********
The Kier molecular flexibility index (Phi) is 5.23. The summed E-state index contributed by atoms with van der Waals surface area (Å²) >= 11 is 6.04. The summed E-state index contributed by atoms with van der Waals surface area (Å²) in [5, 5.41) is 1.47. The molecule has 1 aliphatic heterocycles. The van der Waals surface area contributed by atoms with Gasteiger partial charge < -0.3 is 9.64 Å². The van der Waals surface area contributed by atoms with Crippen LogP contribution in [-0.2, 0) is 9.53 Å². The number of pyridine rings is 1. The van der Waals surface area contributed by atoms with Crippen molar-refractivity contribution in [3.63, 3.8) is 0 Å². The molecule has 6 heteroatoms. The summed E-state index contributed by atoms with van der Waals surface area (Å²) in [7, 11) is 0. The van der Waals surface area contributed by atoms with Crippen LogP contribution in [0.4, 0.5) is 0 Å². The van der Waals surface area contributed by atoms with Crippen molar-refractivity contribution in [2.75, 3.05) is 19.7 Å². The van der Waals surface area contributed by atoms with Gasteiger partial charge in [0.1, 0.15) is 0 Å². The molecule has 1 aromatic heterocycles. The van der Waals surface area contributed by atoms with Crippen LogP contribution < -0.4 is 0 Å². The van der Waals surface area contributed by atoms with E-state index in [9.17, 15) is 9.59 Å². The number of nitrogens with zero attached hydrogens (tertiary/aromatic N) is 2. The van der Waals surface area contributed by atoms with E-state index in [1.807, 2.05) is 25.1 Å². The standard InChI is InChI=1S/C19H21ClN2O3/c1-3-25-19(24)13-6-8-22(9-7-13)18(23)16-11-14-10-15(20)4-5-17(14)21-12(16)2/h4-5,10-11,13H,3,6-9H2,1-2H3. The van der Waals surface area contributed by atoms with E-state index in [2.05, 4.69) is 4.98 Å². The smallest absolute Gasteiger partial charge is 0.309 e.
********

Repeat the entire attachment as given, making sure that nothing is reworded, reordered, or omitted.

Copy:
The Kier molecular flexibility index (Phi) is 5.23. The summed E-state index contributed by atoms with van der Waals surface area (Å²) >= 11 is 6.04. The summed E-state index contributed by atoms with van der Waals surface area (Å²) in [5, 5.41) is 1.47. The molecule has 1 aliphatic heterocycles. The van der Waals surface area contributed by atoms with Gasteiger partial charge < -0.3 is 9.64 Å². The van der Waals surface area contributed by atoms with Crippen LogP contribution in [-0.2, 0) is 9.53 Å². The number of pyridine rings is 1. The van der Waals surface area contributed by atoms with Crippen molar-refractivity contribution in [3.63, 3.8) is 0 Å². The molecule has 6 heteroatoms. The summed E-state index contributed by atoms with van der Waals surface area (Å²) in [7, 11) is 0. The van der Waals surface area contributed by atoms with Crippen LogP contribution in [0.4, 0.5) is 0 Å². The van der Waals surface area contributed by atoms with Crippen molar-refractivity contribution in [2.75, 3.05) is 19.7 Å². The van der Waals surface area contributed by atoms with Gasteiger partial charge in [0.1, 0.15) is 0 Å². The molecule has 1 aromatic heterocycles. The van der Waals surface area contributed by atoms with Crippen LogP contribution < -0.4 is 0 Å². The van der Waals surface area contributed by atoms with E-state index in [9.17, 15) is 9.59 Å². The number of nitrogens with zero attached hydrogens (tertiary/aromatic N) is 2. The van der Waals surface area contributed by atoms with E-state index in [1.807, 2.05) is 25.1 Å². The standard InChI is InChI=1S/C19H21ClN2O3/c1-3-25-19(24)13-6-8-22(9-7-13)18(23)16-11-14-10-15(20)4-5-17(14)21-12(16)2/h4-5,10-11,13H,3,6-9H2,1-2H3. The van der Waals surface area contributed by atoms with E-state index in [2.05, 4.69) is 4.98 Å². The smallest absolute Gasteiger partial charge is 0.309 e.